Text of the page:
Our vineyard is located on the eastern side of the Eola-Amity Hills AVA. It has a south eastern exposure to the sun with an elevation of 280 to 450 feet. This makes it an ideal location to grow Pinot Noir. It also is directly in the path of the fierce Van Duzer winds. We can have a 95 degree day that will cool down to 65 degrees within a half hour when those winds kick in. They are so powerful that it will rip limbs off of trees. These cooling breezes have a pronounced affect on the Pinot Noir grapes.
Our current vineyard site consists of 2 different soil types. The main soil is a Jory silty clay loam. This soil is a rich volcanic soil which exhibits reddish hues. Jory happens to be Oregon’s State Soil. It tends to flow like water when dry, which can make it a challenge to farm. The steep terrain is also extremely challenging, as erosion is a serious concern. In developing this site we have had to take precautions to make sure we kept this valuable soil in place. These precautions include not tilling when it is dry, maintaining cover crops during the rainy season, and keeping our vines healthy because they are a major stabilizing factor in this steep terrain.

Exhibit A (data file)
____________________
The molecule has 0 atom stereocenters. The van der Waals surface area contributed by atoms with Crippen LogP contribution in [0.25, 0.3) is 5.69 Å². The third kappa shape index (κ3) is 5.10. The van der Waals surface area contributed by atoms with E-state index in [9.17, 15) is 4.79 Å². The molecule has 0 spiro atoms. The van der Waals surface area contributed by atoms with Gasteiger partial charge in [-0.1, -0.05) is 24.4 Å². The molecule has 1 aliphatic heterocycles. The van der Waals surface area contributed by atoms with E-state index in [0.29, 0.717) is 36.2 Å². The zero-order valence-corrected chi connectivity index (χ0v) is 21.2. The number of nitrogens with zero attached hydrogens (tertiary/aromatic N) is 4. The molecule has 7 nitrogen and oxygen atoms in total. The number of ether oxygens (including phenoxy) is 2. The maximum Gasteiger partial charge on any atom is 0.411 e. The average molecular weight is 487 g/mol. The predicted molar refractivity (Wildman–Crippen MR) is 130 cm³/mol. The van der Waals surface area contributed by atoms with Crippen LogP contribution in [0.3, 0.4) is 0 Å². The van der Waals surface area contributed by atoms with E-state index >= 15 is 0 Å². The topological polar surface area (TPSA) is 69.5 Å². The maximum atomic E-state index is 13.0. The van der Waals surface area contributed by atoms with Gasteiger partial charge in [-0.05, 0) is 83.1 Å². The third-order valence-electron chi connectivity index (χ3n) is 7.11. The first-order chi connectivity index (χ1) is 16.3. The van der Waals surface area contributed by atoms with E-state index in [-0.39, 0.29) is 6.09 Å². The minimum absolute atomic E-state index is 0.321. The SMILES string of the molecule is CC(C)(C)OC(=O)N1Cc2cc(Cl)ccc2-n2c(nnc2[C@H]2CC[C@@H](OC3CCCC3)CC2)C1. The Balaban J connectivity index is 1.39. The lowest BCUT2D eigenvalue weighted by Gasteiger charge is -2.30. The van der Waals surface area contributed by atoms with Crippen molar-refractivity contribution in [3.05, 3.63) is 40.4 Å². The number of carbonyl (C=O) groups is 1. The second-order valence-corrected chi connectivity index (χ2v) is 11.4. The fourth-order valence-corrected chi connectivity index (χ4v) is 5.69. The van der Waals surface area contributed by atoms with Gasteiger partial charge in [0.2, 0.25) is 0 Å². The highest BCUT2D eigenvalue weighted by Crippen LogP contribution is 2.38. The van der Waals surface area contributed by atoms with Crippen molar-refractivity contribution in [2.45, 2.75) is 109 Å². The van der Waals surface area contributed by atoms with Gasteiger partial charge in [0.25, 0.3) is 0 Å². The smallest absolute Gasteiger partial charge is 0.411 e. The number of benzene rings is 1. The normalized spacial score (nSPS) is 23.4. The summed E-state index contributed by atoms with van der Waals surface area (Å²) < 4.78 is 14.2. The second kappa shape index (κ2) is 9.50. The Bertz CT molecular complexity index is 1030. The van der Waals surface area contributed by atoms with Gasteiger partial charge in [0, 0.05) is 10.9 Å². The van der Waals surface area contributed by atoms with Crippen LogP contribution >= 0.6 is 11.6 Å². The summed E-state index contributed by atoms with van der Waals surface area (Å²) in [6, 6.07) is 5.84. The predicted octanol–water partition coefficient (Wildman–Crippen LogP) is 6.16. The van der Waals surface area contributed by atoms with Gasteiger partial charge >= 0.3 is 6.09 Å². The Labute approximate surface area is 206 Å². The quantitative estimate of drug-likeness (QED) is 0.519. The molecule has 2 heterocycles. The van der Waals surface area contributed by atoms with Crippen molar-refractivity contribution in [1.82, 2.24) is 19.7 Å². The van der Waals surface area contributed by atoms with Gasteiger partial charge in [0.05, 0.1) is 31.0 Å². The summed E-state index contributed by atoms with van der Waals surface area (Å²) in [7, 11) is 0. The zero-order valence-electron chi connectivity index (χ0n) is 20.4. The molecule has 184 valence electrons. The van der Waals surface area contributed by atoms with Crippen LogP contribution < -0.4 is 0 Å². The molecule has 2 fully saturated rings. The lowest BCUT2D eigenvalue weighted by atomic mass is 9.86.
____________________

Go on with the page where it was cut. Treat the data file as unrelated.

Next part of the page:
The second soil type is a Dupee silt loam. This alluvial soil is in the sedimentary soil class. Numerous deposits were made by the Missoula Floods that carved out much of the Columbia Gorge and brought with it sediment from as far away as Montana. We have identified rock that is characteristic with formations from that region. The Dupee Soil also characteristically is affected by drainage from beneath the Jory covered slopes it is directly adjacent to. Its heavier clay nature inhibits the passage of water through its structure. Deep beneath the Jory covered slopes are impervious layers of basalt that divert the flow of rain water as it wends its way through the soil structure. When this water meets the Dupee Soil it keeps it wetter for a longer period of time in the spring. Farming this soil has its own challenges. We must stay off of this soil when it is saturated, or it can become too compacted. In order to facilitate farming needs in the vineyard, we have strategically placed underground drainage systems. This network of plastic drain pipe helps the soil to drain, so timely field work can happen. It also keeps the water underground, because when it surfaces it carries with it valuable soil and nutrients.